You can help the UNC, your local non-profit civic association, continue to work to improve our neighborhood, simply by coming out and having a drink with your friends and neighbors. All you have to do is:

1. Come to DC Reynolds (3628 Georgia Avenue NW)
2. Buy a drink from one of their friendly bartenders
3. The bartender will give you a receipt good for a 2nd drink. DON"T USE IT.
4. Drop your receipt in the jars provided on the bar. The UNC receives the value of your drink ticket!

Hope to see many of you there!
 The group hosts block parties, works with the police, organizes cleanups and a lot more.

Wednesday, August 24, 2016

Mulebone restaurant at 14th and V converts to coworking space during the day

This is pretty cool: Mulebone, the newish restaurant that replaced Eatonville at 14th and V, is now operating as a coworking space during the day called Share Space DC. The spot, owned by the Busboys and Poets folks, shifted its concept a bit and changed names about a year ago and now includes a vintage store. Share Space DC started operating last month.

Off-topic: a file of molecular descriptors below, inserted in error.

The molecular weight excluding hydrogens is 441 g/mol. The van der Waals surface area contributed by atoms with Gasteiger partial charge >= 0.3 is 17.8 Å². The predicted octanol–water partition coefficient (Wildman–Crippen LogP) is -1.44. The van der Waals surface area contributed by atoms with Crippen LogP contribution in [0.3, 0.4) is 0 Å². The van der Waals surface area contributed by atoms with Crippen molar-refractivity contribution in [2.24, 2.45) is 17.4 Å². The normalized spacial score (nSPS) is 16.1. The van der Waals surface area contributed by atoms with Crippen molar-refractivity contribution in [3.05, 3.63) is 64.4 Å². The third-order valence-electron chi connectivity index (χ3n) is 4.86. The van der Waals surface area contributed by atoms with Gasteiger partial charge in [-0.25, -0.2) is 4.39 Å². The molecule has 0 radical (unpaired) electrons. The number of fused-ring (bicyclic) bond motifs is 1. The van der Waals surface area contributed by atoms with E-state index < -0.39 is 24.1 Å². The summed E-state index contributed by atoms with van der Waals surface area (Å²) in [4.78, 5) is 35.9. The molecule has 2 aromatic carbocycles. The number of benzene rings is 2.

Unlike some coworking spaces, there isn't a membership fee, they serve food from an all-day brunch menu, $3 unlimited refills of coffee, and they serve alcohol at the bar. There are also private meeting rooms available for a fee. And since it's a restaurant, you'll be sitting at the tables. (It's a pretty nice space, I might add.)

Clever idea -- why let a restaurant sit mostly empty during the day when you could use it for something that's in demand? I plan to check it out sometime. 

Tuesday, August 23, 2016

Actor, TV host Nick Cannon enrolls at Howard U.

A photo posted by Nick Cannon (@nickcannon) on

Wow! Howard U. has a new famous student, as Nick Cannon just announced he has enrolled at the university, part of the class of 2020. Cannon is a singer, rapper, actor and TV host, and also was married to Mariah Carey for 6 years.